We tried to remain true to the history and consulted a lot with residents. Once the community felt we had the right narrative they left us to work out the compositions.
– Michiel Dolk and Merilyn Fairskye
BLF Green Bans is one of eight murals painted on the railway pylons at Woolloomooloo, showing the history and people of this suburb.
This mural commemorates the role played by the NSW Builders’ Labourers’ Federation (BLF) in helping the people of Woolloomooloo save their homes. Without the union’s ‘green bans’, which meant that no union member would work within the suburb, residents may never have won their battle against rampant development.
At that time, the BLF was led by Jack Mundey, Joe Owens and Bob Pringle – strong communist party activists who believed in ‘ethical labour’ and who knew how much impact their work could have on society and the environment.
When the people of Woolloomooloo reached out to them for help, the BLF came to their defence. At the residents’ request, the BLF placed a green ban over the entire suburb in February 1973. Because of their actions, the State government was eventually forced to shelve its plans for large-scale high-rise redevelopment in Woolloomooloo. 65% of the existing buildings were saved for public housing.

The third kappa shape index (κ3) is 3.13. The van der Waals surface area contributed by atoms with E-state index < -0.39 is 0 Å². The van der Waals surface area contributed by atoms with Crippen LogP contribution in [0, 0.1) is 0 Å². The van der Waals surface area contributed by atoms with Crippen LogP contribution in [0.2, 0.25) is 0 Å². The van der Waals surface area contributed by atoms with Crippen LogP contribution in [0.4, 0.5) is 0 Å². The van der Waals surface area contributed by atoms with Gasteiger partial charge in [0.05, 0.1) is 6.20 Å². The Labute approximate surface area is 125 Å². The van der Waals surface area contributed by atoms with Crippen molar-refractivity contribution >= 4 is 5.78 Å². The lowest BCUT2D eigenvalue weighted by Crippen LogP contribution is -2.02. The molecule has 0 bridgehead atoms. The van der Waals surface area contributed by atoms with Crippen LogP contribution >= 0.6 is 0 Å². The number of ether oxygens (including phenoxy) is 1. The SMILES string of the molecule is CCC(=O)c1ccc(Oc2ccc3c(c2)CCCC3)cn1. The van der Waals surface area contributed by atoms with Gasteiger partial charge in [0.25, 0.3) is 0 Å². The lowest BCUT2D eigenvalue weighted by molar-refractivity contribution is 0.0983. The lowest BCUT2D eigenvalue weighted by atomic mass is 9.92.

The top of this mural shows the politicians, developers and bankers behind the scheme to redevelop Woolloomooloo. But it’s the power and determination of the union men that dominate this scene.
BLF Green Bans is a powerful record of union action that was the first of its kind in the world. It was painted using details drawn from historical records, newspapers, archives, photographs and the personal memories of the local community.
The Woolloomooloo murals were designed and painted by local artists Michiel Dolk and Merilyn Fairskye.
Wanting to preserve and celebrate the suburb’s unique history, the artists approached the Woolloomooloo Resident Action Group with the idea in 1979.
Before putting paint to panel, Fairskye and Dolk spent a full year piecing together the real story of Woolloomooloo from archives – and the memories and photos of the families who lived it.
Hundreds of donors and community groups raised funds for the materials, but the artists worked for free. The murals took three years to create.